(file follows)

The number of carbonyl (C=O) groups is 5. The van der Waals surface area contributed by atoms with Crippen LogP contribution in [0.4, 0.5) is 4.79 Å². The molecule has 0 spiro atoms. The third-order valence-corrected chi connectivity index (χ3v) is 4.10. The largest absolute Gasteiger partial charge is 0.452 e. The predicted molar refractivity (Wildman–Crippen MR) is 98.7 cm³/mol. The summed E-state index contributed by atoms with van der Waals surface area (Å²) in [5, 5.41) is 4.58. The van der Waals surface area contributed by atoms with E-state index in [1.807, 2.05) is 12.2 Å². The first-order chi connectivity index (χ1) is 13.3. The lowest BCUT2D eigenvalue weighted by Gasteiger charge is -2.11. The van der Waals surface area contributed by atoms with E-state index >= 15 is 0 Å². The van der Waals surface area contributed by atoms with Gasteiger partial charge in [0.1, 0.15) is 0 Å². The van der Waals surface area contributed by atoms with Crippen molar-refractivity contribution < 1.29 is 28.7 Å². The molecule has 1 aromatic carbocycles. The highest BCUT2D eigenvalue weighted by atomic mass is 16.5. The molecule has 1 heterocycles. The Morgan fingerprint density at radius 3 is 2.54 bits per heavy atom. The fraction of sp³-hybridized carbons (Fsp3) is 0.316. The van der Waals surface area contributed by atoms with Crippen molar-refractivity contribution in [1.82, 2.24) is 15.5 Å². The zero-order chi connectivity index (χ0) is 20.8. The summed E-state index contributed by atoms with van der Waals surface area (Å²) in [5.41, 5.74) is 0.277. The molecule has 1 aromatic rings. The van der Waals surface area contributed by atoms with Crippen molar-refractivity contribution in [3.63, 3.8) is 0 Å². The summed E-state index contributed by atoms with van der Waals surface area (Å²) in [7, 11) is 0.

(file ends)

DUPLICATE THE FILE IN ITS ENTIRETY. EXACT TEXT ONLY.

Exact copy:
The number of carbonyl (C=O) groups is 5. The van der Waals surface area contributed by atoms with Crippen LogP contribution in [0.4, 0.5) is 4.79 Å². The molecule has 0 spiro atoms. The third-order valence-corrected chi connectivity index (χ3v) is 4.10. The largest absolute Gasteiger partial charge is 0.452 e. The predicted molar refractivity (Wildman–Crippen MR) is 98.7 cm³/mol. The summed E-state index contributed by atoms with van der Waals surface area (Å²) in [5, 5.41) is 4.58. The van der Waals surface area contributed by atoms with E-state index in [1.807, 2.05) is 12.2 Å². The first-order chi connectivity index (χ1) is 13.3. The lowest BCUT2D eigenvalue weighted by Gasteiger charge is -2.11. The van der Waals surface area contributed by atoms with E-state index >= 15 is 0 Å². The van der Waals surface area contributed by atoms with Gasteiger partial charge in [0.1, 0.15) is 0 Å². The van der Waals surface area contributed by atoms with Crippen molar-refractivity contribution < 1.29 is 28.7 Å². The molecule has 1 aromatic carbocycles. The highest BCUT2D eigenvalue weighted by atomic mass is 16.5. The molecule has 1 heterocycles. The Morgan fingerprint density at radius 3 is 2.54 bits per heavy atom. The fraction of sp³-hybridized carbons (Fsp3) is 0.316. The van der Waals surface area contributed by atoms with Crippen molar-refractivity contribution in [1.82, 2.24) is 15.5 Å². The zero-order chi connectivity index (χ0) is 20.8. The summed E-state index contributed by atoms with van der Waals surface area (Å²) in [5.41, 5.74) is 0.277. The molecule has 1 aromatic rings. The van der Waals surface area contributed by atoms with Crippen molar-refractivity contribution in [3.63, 3.8) is 0 Å². The summed E-state index contributed by atoms with van der Waals surface area (Å²) in [7, 11) is 0.